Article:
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Catalina 38: A Used Sailboat, and a Love Story

A love affair with a sailboat is like a relationship you never quite let go. You may have moved on but you’ll never forget it, and although I eventually bought another boat, I’ve been a fan of the classic Catalina 38 for years. With its sleek lines and terrific performance, this one continues to hold a spot in the heart of many and actually has lived up to the promotional literature that boasted of “enduring desirability.” In fact, when it was introduced in 1979, it was thought to have brought an East Coast sensibility to the West Coast production market at the right time and at the right price. Today you can still see these hulls on club racing circuits and in quiet anchorages around the country.

catalina 38
The Catalina 38 is much sought-after by used sailboat buyers; this 1986 model is currently listed on YachtWorld.

Design, Construction and Performance

This boat was designed as a racer by Sparkman & Stephens and was originally put into production and sold as the Yankee 38. One look at its sleek lines and round tumblehome and you can tell it’s an S&S IOR design from the 1970s. Some years later, Catalina bought the molds and Frank Butler made several changes including replacing the flush deck with a cabin house to make the sailboat more appealing to a coastal cruising market.

These boats were bare boned at first and definitely racing-oriented, with tillers instead of the Edson wheel steering that was introduced later, and gas engines instead of the four-cylinder Universal diesels that became standard. The interior originally featured pipe berths and Spartan décor with none of the teak trim that later made the accommodations more appealing. Together, these changes brought the boat into the racer-cruiser category, fit for both, a racing crew or a cruising family, and it became so popular that some 365 hulls were produced between 1979 and 1989. The boat even became a famous Congressional Cup contender.

The hull was originally a two-piece construction with a poured lead keel. It was two pieces, because unlike the designs of today, that kind of a tumblehome made it impossible to get the boat out of the mold. The broad beam (over 11 feet) was swept gracefully back to a narrow wineglass transom. The original S&S design included a very sleek swept-back keel that maximized good performance to weather. Catalina later offered an optional shoal-draft version to expand the market to areas with skinny water. The keel-stepped, double-spreader, high-aspect ratio rig and fine entry made the 38 extremely fast to weather and able to outpoint many competitors of its time.

Standard equipment varied. Propellers were either two or three-bladed fixed, standard winches became self-tailing, and deck hardware came from different manufacturers depending on the purchasing agents. But the basic 38 remained mostly intact and sold very well for over 10 years, which speaks volumes about its design and appeal.

Layout and Accommodations

The layout is representative of the design’s time and heritage. Aft of the anchor locker is a comfortable v-berth followed by a head and shower combination to port with a hanging locker to starboard. The saloon follows with a U-shaped settee to port and a straight settee to starboard. The galley originally came with a two-burner stove, a double sink and an icebox that many owners later replaced with true refrigeration. The nav station is just forward of the quarter berth (which forms the nav seat) to starboard. At a stretch the design can sleep seven, but for cruising, it’s a perfect couple’s boat.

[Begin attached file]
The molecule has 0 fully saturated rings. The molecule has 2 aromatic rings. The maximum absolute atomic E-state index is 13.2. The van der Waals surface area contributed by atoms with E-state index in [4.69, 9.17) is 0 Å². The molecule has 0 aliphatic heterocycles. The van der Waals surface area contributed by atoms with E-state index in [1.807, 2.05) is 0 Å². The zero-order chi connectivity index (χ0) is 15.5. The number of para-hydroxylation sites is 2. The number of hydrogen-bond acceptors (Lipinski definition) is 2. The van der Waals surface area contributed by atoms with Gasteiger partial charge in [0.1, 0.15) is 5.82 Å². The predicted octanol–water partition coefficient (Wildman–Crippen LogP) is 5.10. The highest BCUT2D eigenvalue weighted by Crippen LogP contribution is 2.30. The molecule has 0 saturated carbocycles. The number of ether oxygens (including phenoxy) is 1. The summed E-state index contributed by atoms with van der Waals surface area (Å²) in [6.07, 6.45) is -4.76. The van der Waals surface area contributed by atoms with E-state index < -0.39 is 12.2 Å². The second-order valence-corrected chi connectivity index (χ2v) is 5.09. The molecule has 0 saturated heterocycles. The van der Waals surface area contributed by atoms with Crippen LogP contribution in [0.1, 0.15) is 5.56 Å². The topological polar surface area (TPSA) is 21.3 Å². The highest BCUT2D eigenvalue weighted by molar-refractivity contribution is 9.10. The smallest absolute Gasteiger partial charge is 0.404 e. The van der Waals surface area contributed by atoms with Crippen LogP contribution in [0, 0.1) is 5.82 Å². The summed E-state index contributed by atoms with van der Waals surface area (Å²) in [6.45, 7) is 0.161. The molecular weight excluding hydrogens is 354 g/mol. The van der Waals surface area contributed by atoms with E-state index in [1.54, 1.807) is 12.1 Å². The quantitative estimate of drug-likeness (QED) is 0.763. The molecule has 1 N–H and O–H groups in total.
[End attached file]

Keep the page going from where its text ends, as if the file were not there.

catalina 385
Today’s Catalina 385 is a more modern design, but remains a comfortable cruiser-racer.

Racing and Cruising

It’s much debated today, but it’s rumored that the last of the 38s actually came out of the mold in 1989 and may have been sold in 1990. They seem to have been supplanted by the original Catalina 36 that ran concurrently in the mid 1980s, but the more modern boats finally won out because they provided the market with a more sought-after layout including a separate aft cabin instead of a quarter berth, and a wider transom and cockpit for more room and cruising comfort.

The racing and cruising heritage of these boats has lead a long and healthy life. The Catalina 38s have performed consistently in club races and done very well in PHRF races over the years. There are many of the old classics still out there. They typically range in price from $35,000 to $55,000, which is remarkable since they sold for around $70,000 to $80,000 when new.

Many of these boats have made their way to Mexico and the Caribbean. With some beefing up of old rigging and other deck hardware and systems, I wouldn’t hesitate to take this boat on an extended cruise. And although I love my current boat, as I see myself write these words, I wonder what would have been if only I had bought a Catalina 38…

See current Catalina 38 listings.

LOA: 38’2″ * Beam: 11’10” * Draft: 6’9″ * Displacement: 15,900 lbs. * Sail Area: 639 sq. ft. * Water Capacity: 40 gal. * Fuel Capacity: 35 gal.

Written by Zuzana Prochazka

Written by: Zuzana Prochazka

Zuzana Prochazka is a writer and photographer who freelances for a dozen boating magazines and websites. A USCG 100 Ton Master, Zuzana has cruised, chartered and skippered flotillas in many parts of the world and serves as a presenter on charter destinations and topics. She is the Chair of the New Product Awards committee, judging innovative boats and gear at NMMA and NMEA shows, and currently serves as immediate past president of Boating Writers International. She contributes to and, and also blogs regularly on her boat review site,